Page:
Occasionally a story will hit the streets that causes an uproar because supposedly something unexpected is going to happen. The extraordinary reaction doesn't always need a truthful story - any newsy story will do.
Last week, Dime Magazine published a story indicating that LeBron James, arguably the best prospect in the class of 2003, was considering turning pro right now.
That folks just isn't so. "It's a false story," LeBron's mother told us this evening.
She also said the family is not doing any interviews for about a month.
Can you imagine the craziness the James family has been dealing with since that story hit the wires? I sure can. And I fully appreciate why the family is backing off from the press for a while. Heck, that they are still dealing with anyone in the media, and doing so very civilly, is remarkable. We, at RivalsHoops, thank them for that.
Now, let's take a look at what caused this uproar. In a multi-topic recruiting column which opened with a story on James, the writer noted that James had become the first junior to win the Gatorade National Player of the Year and would be unlikely to transfer to Oak Hill Academy.
Then there was the following two sentences:
"If James does do anything to shock us it might be skipping his senior season and heading overseas to ball. That’s right, James might spend the year abroad balling against professionals in Italy for a reported $9 million a year."Slam dunk. Because someone wrote it, it now becomes a topic for news shows, newspaper columns, etc.
But throwing a supposition in a column without anything other than a later reference to another rumor does not, in this reporter's estimation, make this news.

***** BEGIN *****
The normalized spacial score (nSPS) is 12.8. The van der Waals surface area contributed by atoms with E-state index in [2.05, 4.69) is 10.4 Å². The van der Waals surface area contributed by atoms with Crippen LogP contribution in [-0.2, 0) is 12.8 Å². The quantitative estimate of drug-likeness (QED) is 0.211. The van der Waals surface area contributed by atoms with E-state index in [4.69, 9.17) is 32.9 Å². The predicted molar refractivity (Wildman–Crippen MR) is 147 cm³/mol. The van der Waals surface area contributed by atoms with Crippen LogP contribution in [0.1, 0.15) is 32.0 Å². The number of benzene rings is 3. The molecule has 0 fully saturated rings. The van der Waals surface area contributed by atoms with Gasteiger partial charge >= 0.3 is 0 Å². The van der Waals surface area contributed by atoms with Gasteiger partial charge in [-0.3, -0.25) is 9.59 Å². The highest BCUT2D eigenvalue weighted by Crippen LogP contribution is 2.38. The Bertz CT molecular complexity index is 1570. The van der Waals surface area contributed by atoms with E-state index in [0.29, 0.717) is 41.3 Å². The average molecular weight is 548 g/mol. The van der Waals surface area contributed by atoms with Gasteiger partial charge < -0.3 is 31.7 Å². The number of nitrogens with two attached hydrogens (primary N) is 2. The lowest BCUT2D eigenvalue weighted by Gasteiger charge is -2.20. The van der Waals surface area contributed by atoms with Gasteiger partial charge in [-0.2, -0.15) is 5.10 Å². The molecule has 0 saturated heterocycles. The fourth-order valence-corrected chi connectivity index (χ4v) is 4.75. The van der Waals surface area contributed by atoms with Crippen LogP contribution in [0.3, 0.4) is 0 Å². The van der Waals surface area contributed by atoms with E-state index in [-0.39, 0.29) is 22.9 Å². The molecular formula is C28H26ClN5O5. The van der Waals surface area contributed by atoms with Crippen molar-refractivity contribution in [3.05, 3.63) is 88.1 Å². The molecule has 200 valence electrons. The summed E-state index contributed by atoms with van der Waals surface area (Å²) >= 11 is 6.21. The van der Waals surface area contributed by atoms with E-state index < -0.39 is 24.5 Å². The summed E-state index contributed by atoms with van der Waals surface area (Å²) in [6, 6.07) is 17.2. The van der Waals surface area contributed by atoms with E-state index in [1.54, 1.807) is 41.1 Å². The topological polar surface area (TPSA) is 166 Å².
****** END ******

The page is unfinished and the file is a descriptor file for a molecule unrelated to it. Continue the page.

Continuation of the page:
All of this seems to have originated from the reaction to James' outstanding performance last July at the ABCD camp. After the frenzy for preps in the then just-completed 2001 NBA draft, there was speculation that James was good enough to take that step right now, and, if he wished, could jump to the pros following his junior school year. (Please notice the emphasis on could.)
But a 'what if' discussion does not represent real life until, and unless, there's some substance to the issue. So far, there hasn't been. But that hasn't stopped these reports; Dime Magazine's is just the latest.
I could be wrong, but I fully expect LeBron James to finish his high school career at St. Vincent/St. Mary.
For those who think there's nothing for him to prove, how about this season's state finals where Roger Bacon upset SVSM, 71-63, for the state title. For me, I'm taking a big hint from SVSM's 2001 high school football season. James, the hottest basketball commodity since Kareem or whoever, played as a wide receiver. Apparently, he thought this was a worthwhile high school experience.
I cannot fathom the pressure that he, and his family, are experiencing. Who and how many approaches have been made by folks trying to show how their program can really take care of everything? Whatever we suspect, I'd add some more.
But from what I've seen and read, I think the edge goes to a family trying to keep things normal in an abnormal situation. So put me down as one who will gladly report on this young man's high school senior season.